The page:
Like the initial Long Stay Visa process, there is an online application process for the carte de sejour. It is likely that you will also be asked to attend a meeting at your local Prefecture for the department where you are living in France. This meeting will be to discuss your documentation and the reasons for your application.
Once issued, the carte de sejour typically lasts for between 1-4 years and can be renewed. After holding a carte de sejour for 3 years, you may then be eligible to apply for a 10 year Carte de Résident.
There are different categories of the carte de sejour in France:
- Student - in addition to the relevant paperwork from the French education institue, applicants also have to demonstrate a minimum income of €615 per month, which can be shown with a bank statement, a guarantor's letter or a notice of funding from a loan, scholarship or grant.
- Temporary Worker or Posted Foreign Worker - involving assignments lasting between 3 to 12 months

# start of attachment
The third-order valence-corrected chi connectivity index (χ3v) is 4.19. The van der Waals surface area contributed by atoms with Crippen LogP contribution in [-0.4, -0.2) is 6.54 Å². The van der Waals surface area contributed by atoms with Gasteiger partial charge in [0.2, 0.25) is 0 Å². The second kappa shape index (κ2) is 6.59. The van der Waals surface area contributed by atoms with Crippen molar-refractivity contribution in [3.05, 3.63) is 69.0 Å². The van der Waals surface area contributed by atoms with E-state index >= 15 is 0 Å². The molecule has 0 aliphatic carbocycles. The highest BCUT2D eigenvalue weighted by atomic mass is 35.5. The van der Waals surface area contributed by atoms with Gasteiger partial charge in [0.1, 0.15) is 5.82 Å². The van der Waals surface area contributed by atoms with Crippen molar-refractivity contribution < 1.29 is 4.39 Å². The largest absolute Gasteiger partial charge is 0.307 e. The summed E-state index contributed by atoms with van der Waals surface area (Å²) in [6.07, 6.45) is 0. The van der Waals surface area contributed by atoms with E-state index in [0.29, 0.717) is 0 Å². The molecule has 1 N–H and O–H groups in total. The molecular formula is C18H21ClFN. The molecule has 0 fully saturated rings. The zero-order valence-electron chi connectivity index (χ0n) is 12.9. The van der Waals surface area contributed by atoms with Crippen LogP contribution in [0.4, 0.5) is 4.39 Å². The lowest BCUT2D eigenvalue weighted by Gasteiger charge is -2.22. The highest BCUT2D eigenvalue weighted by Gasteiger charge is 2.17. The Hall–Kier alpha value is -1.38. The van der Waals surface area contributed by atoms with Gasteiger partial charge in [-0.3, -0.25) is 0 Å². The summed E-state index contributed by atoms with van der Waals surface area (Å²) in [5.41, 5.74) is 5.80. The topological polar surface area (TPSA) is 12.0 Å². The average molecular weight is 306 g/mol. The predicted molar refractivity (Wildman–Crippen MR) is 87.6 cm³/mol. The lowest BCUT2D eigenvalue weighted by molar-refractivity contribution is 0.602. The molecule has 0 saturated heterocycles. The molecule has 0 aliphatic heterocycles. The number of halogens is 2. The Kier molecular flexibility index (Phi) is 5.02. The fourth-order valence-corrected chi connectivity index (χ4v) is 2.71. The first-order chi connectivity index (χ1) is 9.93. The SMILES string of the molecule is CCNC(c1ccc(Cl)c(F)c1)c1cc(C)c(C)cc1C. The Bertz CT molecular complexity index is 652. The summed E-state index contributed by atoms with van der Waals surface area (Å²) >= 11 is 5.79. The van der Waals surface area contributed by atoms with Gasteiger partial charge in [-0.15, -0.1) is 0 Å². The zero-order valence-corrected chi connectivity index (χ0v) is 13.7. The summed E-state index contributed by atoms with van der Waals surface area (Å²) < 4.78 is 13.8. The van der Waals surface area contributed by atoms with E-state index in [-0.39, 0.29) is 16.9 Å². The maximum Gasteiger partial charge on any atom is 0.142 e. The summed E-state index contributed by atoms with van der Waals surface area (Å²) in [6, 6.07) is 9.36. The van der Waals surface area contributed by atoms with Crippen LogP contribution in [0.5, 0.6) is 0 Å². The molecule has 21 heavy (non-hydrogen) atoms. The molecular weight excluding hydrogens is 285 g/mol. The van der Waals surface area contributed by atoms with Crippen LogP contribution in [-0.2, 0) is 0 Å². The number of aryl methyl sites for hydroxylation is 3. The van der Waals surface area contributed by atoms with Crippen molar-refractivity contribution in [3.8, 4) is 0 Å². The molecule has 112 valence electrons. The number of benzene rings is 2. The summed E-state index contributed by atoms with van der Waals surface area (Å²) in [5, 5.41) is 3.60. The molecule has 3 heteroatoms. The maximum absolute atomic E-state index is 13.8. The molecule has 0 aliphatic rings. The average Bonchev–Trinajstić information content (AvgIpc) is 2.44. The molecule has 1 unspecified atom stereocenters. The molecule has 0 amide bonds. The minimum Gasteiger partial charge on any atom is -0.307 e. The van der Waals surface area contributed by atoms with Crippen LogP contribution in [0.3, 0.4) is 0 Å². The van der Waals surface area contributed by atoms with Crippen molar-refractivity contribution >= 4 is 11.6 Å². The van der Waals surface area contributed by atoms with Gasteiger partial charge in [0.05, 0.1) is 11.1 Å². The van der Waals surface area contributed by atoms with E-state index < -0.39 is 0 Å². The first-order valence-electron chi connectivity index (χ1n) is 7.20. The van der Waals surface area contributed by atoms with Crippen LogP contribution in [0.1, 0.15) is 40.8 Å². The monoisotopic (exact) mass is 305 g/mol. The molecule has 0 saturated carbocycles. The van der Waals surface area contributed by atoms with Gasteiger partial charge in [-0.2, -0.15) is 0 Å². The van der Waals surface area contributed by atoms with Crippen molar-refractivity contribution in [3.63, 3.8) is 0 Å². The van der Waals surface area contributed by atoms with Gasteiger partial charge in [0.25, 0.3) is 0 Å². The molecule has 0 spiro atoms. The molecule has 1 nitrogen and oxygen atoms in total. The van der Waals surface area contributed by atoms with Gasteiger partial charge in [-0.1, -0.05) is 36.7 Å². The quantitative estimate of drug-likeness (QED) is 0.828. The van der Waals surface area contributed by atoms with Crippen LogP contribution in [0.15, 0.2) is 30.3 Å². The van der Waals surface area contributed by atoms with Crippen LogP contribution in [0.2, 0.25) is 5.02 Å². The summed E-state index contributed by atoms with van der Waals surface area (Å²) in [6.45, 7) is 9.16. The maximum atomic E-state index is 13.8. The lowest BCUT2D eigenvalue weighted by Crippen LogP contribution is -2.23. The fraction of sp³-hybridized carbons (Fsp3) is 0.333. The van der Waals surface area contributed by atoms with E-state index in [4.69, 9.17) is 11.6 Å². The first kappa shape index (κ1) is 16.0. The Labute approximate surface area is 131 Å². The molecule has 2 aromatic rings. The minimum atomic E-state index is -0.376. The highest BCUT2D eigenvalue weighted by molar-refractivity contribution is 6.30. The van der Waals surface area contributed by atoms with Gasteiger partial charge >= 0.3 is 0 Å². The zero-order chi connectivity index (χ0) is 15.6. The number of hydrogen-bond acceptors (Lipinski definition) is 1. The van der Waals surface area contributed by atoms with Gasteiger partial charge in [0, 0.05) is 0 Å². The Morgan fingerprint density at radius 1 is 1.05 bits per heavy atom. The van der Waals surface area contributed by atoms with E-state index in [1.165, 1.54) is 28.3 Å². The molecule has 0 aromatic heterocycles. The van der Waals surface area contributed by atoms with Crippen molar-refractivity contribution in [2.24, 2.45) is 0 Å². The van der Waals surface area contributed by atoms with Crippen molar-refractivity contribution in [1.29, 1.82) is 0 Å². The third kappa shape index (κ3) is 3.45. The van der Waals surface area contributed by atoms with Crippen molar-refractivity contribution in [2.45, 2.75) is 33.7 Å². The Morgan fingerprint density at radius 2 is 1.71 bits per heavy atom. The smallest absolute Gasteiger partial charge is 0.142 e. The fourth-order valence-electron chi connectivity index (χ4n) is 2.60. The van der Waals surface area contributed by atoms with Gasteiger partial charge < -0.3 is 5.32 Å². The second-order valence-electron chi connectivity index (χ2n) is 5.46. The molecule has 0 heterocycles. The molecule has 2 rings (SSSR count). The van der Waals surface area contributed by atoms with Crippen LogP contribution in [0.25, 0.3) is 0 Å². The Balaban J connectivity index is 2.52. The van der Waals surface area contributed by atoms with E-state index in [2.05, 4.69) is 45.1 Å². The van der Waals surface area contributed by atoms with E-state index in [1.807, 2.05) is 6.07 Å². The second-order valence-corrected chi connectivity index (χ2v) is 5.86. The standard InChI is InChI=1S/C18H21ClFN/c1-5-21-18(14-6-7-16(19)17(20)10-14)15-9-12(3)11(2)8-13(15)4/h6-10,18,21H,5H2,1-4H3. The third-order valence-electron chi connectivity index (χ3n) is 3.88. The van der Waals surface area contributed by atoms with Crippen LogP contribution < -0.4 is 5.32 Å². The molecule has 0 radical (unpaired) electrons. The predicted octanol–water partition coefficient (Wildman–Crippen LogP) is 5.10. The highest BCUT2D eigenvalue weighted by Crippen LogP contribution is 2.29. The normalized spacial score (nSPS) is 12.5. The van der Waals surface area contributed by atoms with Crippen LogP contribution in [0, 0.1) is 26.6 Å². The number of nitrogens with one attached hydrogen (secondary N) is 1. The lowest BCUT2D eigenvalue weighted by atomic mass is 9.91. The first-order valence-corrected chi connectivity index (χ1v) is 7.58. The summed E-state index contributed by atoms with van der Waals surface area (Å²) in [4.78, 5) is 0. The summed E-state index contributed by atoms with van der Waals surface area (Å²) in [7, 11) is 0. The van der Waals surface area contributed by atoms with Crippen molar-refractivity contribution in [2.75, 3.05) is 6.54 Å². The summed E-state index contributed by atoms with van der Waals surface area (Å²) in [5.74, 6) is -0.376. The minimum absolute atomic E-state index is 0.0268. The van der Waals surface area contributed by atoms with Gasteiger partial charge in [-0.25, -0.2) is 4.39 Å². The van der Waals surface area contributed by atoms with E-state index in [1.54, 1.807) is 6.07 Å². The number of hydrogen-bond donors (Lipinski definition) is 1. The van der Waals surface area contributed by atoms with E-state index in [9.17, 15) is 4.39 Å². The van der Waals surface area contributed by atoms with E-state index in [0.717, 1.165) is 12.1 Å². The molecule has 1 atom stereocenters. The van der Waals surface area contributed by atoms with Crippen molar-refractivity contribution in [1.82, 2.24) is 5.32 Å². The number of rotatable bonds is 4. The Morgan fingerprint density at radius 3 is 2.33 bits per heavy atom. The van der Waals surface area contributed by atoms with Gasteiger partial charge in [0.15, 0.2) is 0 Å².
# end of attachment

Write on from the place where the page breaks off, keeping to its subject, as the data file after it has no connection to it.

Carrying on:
- Employee - employed under a French employment contract
- Research Scientist - issued to foreigners undertaking research work or teaching at university level
- Retiree/Economically inactive
- Self-employed or Professional
- Talent Passport
For individuals who are not looking to work in France, the visa application process is quite straightforward. The main application process involves you providing the following information:
- Proof of medical insurance - either private medical insurance or PUMa registration
- Proof of accommodation in France - usually for the same duration of your visa
- Proof of legal status in your home country
- Proof of means of income - you need to demonstrate that you have sufficient income to meet the French minimum wage level (although savings can be taken into account in the absence of sufficient pension or other income).